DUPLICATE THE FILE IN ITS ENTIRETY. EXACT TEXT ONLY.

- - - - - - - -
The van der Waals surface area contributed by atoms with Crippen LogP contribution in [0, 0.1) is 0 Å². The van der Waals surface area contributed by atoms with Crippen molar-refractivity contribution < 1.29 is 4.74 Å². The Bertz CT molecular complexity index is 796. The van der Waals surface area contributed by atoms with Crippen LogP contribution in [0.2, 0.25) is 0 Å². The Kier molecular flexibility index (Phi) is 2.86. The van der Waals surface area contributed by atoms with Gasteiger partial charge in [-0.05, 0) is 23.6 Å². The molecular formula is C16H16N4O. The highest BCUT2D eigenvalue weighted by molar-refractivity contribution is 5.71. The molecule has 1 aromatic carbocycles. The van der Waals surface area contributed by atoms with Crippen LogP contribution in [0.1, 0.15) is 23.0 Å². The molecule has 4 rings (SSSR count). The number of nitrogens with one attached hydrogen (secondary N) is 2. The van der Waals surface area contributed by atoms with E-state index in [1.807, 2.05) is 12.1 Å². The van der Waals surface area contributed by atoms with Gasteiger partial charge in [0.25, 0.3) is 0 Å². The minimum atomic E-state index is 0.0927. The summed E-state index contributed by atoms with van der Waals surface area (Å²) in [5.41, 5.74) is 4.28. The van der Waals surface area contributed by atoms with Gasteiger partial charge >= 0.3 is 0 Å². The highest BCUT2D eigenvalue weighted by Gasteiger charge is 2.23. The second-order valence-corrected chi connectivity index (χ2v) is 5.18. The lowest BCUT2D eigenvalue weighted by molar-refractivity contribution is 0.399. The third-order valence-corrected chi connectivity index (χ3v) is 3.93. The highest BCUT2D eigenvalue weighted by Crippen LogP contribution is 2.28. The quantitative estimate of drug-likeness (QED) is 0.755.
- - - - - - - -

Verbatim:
The van der Waals surface area contributed by atoms with Crippen LogP contribution in [0, 0.1) is 0 Å². The van der Waals surface area contributed by atoms with Crippen molar-refractivity contribution < 1.29 is 4.74 Å². The Bertz CT molecular complexity index is 796. The van der Waals surface area contributed by atoms with Crippen LogP contribution in [0.2, 0.25) is 0 Å². The Kier molecular flexibility index (Phi) is 2.86. The van der Waals surface area contributed by atoms with Gasteiger partial charge in [-0.05, 0) is 23.6 Å². The molecular formula is C16H16N4O. The highest BCUT2D eigenvalue weighted by molar-refractivity contribution is 5.71. The molecule has 1 aromatic carbocycles. The van der Waals surface area contributed by atoms with Crippen LogP contribution in [0.1, 0.15) is 23.0 Å². The molecule has 4 rings (SSSR count). The number of nitrogens with one attached hydrogen (secondary N) is 2. The van der Waals surface area contributed by atoms with E-state index in [1.807, 2.05) is 12.1 Å². The van der Waals surface area contributed by atoms with Gasteiger partial charge in [0.25, 0.3) is 0 Å². The minimum atomic E-state index is 0.0927. The summed E-state index contributed by atoms with van der Waals surface area (Å²) in [5.41, 5.74) is 4.28. The van der Waals surface area contributed by atoms with Gasteiger partial charge >= 0.3 is 0 Å². The highest BCUT2D eigenvalue weighted by Gasteiger charge is 2.23. The second-order valence-corrected chi connectivity index (χ2v) is 5.18. The lowest BCUT2D eigenvalue weighted by molar-refractivity contribution is 0.399. The third-order valence-corrected chi connectivity index (χ3v) is 3.93. The highest BCUT2D eigenvalue weighted by Crippen LogP contribution is 2.28. The quantitative estimate of drug-likeness (QED) is 0.755.